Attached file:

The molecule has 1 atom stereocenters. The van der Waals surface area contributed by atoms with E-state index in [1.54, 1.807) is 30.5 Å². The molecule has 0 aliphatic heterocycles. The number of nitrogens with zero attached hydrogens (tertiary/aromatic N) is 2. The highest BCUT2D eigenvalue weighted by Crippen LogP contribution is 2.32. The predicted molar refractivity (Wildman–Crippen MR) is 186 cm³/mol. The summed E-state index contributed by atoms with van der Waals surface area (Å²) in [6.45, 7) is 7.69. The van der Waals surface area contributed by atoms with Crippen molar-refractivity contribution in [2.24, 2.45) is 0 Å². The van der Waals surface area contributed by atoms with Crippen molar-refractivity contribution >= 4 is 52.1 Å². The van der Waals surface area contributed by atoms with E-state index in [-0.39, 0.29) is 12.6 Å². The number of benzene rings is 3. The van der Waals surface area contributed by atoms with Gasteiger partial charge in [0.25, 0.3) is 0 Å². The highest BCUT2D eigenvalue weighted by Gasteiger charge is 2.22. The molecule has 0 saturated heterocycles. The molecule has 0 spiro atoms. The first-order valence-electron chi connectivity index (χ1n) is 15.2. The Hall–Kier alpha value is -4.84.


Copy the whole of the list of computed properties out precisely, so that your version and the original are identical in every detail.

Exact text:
The molecule has 1 atom stereocenters. The van der Waals surface area contributed by atoms with E-state index in [1.54, 1.807) is 30.5 Å². The molecule has 0 aliphatic heterocycles. The number of nitrogens with zero attached hydrogens (tertiary/aromatic N) is 2. The highest BCUT2D eigenvalue weighted by Crippen LogP contribution is 2.32. The predicted molar refractivity (Wildman–Crippen MR) is 186 cm³/mol. The summed E-state index contributed by atoms with van der Waals surface area (Å²) in [6.45, 7) is 7.69. The van der Waals surface area contributed by atoms with Crippen molar-refractivity contribution in [2.24, 2.45) is 0 Å². The van der Waals surface area contributed by atoms with Crippen molar-refractivity contribution >= 4 is 52.1 Å². The van der Waals surface area contributed by atoms with E-state index in [-0.39, 0.29) is 12.6 Å². The number of benzene rings is 3. The van der Waals surface area contributed by atoms with Gasteiger partial charge in [0.25, 0.3) is 0 Å². The highest BCUT2D eigenvalue weighted by Gasteiger charge is 2.22. The molecule has 0 saturated heterocycles. The molecule has 0 spiro atoms. The first-order valence-electron chi connectivity index (χ1n) is 15.2. The Hall–Kier alpha value is -4.84.